Sean Marks has no problem defending the minimal risk he's taking with Anthony Bennett, the Cavs former No. 1 pick who had already been traded, bought out and waived by age 23.
"We were paying very close attention to him. He’s a guy who really needs his confidence to grow," Marks told Fred Kerber. "He’s still very raw. He’s got a better opportunity to really play with us and help this team. … A lot of it is going to be up to Anthony himself to figure it out, to put in the time to make the most of this opportunity. For us this really was a risk worth taking."
Under terms of his contract, he'll make $1,015,696 this season, all of it guaranteed. If he is still with the team on October 31 of 2017, the opening night of the 2017-18 season, he'll get another $250,000, then become fully guaranteed on a second year at $1,087,745. A small risk indeed.
But Michael Salfino of the Wall Street Journal says don't get your hopes up. He argues that Bennett, judged by minutes played in his first three years, is the biggest bust ever ... and the data shows it's unlikely he'll ever be that big of a factor in the future. Take a look...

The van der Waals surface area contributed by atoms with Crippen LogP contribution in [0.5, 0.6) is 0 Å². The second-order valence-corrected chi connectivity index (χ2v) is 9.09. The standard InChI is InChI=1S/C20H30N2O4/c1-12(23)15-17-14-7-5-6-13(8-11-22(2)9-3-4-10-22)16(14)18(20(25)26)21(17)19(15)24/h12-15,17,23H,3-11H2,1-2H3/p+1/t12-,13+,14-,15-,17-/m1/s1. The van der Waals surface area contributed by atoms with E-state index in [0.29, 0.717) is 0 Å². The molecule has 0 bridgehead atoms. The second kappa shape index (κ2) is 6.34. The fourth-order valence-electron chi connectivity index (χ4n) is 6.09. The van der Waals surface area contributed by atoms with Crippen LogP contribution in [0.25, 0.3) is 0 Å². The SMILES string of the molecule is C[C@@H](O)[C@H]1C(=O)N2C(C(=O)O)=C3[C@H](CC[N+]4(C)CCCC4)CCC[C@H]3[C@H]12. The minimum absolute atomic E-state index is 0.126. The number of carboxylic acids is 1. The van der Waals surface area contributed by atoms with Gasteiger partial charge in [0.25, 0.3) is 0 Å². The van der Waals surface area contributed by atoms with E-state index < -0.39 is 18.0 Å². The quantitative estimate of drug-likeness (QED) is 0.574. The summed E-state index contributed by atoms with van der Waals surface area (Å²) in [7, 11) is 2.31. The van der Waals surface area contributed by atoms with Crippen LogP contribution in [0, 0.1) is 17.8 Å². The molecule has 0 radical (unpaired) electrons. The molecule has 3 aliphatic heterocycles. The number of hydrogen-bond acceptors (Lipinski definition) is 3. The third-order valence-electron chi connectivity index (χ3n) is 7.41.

Salfino agrees that the risk was worth taking on a "diamond in the rough," noting that "it seems like a reasonable bet, given that he’s just a few years removed from being assessed as basketball’s best amateur prospect" and "it’s not like the Nets even had a top pick to give anytime soon."
There are other stats out there like this one: the slimmed down Bennett has shot 79% finishing inside, 75% in transition, and 41% on jump shots in six games with the Canadian national team this summer. Then, there's the narrative of how the Nets made their decision --it wasn't on a whim.
The Nets introduce Bennett Wednesday --to the media at a 1 p.m. press conference and to the fans at an Open House at 6:30 p.m. He's sure to get questions, but he really won't be able to answer them until the end of October.